A misfire from ALLi at the community of British indie authors?
Lately it’s become a time of uncertainty for indie authors. Amazon has been making changes to their policies left, right, and center. Brexit happened, maybe affecting taxes for authors selling in Europe when the UK leaves the EU (whenever that will be). Many new mavericks have entered the arena, managing to rip off new authors unsure of their pitch.
But what really gets me, especially in this climate, is the surge of indie author services and groups who have started gatekeeping. Surely the point of being an indie author is that you level the playing field, and yet we are seeing more and more grasps of power by those who have created a voice for themselves in the industry – these people are just like the rest of us authors, but somehow are pushing fingers into more pies.
So it’s both no surprise, and totally shocking to me that ALLi, the so-called “inclusive” author support group has now started gatekeeping. Unlike SPR or AMC, that offer front-facing/free membership to authors, there’s always been a fee of around $200 a year to join ALLi’s social media groups and receive a .jpeg badge. They have now split their club to make a “power author” sector, which is yet another closed group for “successful” authors to talk to one another “all for the price of a cup of coffee.” Basically, gatekeeping is taking place exactly where it shouldn’t – from inside the indie community itself.
There’s been a “furore” about the move, and it’s not at all a surprise that authors don’t want to be judged on sales numbers. You can read about it here at Publishing Perspectives.
A few years ago, it seemed that everyone had to belong to ALLi. It was on the tick-list of something you had to do to be “someone” in self-publishing. Their author members started “watchdogging” everyone else, and Orna Ross built herself up as a voicebox for indie publishers. The problems authors cite online with ALLi been many: closed Facebook and Linkedin groups that offer little but links to the free website content. Tips and tricks for author success from Orna herself, whose Amazon rankings flounder in the half-millions. An office listed in Clerkenwell, London, which, if you manage to call as I did for comment, there is actually nothing but a phone-answering service. But still, Ross remains a loud voice in indie publishing.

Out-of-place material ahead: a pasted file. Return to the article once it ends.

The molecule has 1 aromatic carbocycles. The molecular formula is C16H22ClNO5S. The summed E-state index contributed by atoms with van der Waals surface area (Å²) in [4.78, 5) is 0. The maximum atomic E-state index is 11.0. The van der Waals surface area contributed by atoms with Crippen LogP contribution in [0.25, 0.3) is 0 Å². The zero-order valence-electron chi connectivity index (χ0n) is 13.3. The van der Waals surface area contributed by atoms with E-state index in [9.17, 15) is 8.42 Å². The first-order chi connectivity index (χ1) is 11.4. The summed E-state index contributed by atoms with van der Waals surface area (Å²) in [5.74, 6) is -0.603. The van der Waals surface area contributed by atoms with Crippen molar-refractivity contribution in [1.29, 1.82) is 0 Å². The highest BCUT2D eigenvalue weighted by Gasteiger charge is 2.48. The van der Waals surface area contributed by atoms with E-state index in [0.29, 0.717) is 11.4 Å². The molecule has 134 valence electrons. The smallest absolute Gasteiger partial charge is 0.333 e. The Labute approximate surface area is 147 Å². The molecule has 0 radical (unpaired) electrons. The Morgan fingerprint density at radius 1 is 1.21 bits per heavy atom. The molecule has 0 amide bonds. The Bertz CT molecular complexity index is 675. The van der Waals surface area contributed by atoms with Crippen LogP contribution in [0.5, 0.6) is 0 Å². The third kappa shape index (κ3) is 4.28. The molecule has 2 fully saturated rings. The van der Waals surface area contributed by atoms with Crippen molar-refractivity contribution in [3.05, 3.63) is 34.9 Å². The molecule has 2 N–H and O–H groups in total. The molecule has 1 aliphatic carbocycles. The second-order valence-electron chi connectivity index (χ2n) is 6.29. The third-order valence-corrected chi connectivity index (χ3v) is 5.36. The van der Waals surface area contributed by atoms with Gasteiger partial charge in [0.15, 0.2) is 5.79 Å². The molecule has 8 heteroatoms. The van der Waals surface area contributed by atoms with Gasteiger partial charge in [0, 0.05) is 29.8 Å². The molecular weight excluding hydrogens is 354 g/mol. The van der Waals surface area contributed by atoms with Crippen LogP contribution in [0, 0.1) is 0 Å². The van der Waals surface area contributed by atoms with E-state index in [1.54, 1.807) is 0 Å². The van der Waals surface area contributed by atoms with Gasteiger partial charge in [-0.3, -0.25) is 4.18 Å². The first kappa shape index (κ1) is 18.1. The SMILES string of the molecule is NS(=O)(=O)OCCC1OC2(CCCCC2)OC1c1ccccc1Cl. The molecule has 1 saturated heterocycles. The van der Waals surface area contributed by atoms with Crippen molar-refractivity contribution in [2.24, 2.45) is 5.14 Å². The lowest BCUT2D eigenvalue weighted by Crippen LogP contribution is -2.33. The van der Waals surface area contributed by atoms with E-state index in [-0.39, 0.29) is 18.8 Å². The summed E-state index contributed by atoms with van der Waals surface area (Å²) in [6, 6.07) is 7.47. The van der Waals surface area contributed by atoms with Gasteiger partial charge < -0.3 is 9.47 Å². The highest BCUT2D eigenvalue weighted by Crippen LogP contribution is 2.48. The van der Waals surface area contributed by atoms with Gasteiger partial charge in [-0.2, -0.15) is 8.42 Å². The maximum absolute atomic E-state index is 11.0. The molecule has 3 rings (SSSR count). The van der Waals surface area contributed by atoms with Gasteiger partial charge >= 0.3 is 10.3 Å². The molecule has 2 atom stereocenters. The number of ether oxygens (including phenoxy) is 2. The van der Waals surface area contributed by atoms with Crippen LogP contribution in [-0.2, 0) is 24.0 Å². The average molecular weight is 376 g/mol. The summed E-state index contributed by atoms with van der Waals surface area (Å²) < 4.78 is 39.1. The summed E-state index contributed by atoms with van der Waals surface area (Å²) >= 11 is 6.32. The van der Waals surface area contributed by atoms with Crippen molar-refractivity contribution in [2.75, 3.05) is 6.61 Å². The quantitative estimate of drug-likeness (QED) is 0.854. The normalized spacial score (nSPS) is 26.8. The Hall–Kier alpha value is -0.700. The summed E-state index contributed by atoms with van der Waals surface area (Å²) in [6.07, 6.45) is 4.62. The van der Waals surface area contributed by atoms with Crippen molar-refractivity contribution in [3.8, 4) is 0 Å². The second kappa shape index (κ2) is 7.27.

Ross says of the move, “To my knowledge, there is no other private forum where such ‘power authors’ with an indie mindset can get together to talk about possibilities across genres, across territories, and across formats, to see what new avenues might be possible for authors.”
The reason for there being no group like it already seems an obvious point lost on Ms. Ross – that indie authors want to be free to talk to each other. It’s not supposed to be an organized mob of royals laying down rules for other authors, surely? This is a complete misfire of an idea that even suggests that you submit to literary agents – so now we are supposed to become a “real” author too? Could it be that indie authors are just waiting for the day when they can be trad published? No! Completely not! This is a movement that ALLi said they were behind, only to encourage the submission of books to an agent!
The idea indie authors are a sad bunch of Pinocchios searching for the Blue Fairy has to end. This idea heightens that notion.
Groups like ALLi have become sacred cows. The truth is, we don’t need authors judging the crap out of each other in any form, let alone in an organized group. That’s just bullying.
This trend Ross is labeling “Self-Publishing 2.0” for no good reason except she’s coined it, is actually a trend that falls into a negative, nasty place for indie authors. We don’t want segregation.
If this trend really is taking off, are we to see Amazon pushing indie books into their own category? How about BookBub, who now only accept certain books in the indie world, pushing towards big mainstream publishers only? If this is a trend, I do not understand why ALLi would want to be the pioneers.
Ghettoizing in this way is not “niche culture,” it’s a way of making extra money off of unsuspecting authors – it seems by offering a “power author” option, ALLi hopes to surround themselves with far more knowledgeable and successful authors than themselves to boost their credibility (and their own books) while making a profit with a higher fee, a point offered up on the announcement at Publishing Perspectives.
I hope this cognitive dissonance ends soon, because until then, it’s the blind leading the blind when nobody should be leading anyone. Maybe not authors are made equal, but we all have the right to an equal voice and a right to a community. ALLi might have just lost a lot of authors’ trust with this duff move.
Gatekeeping has to stop.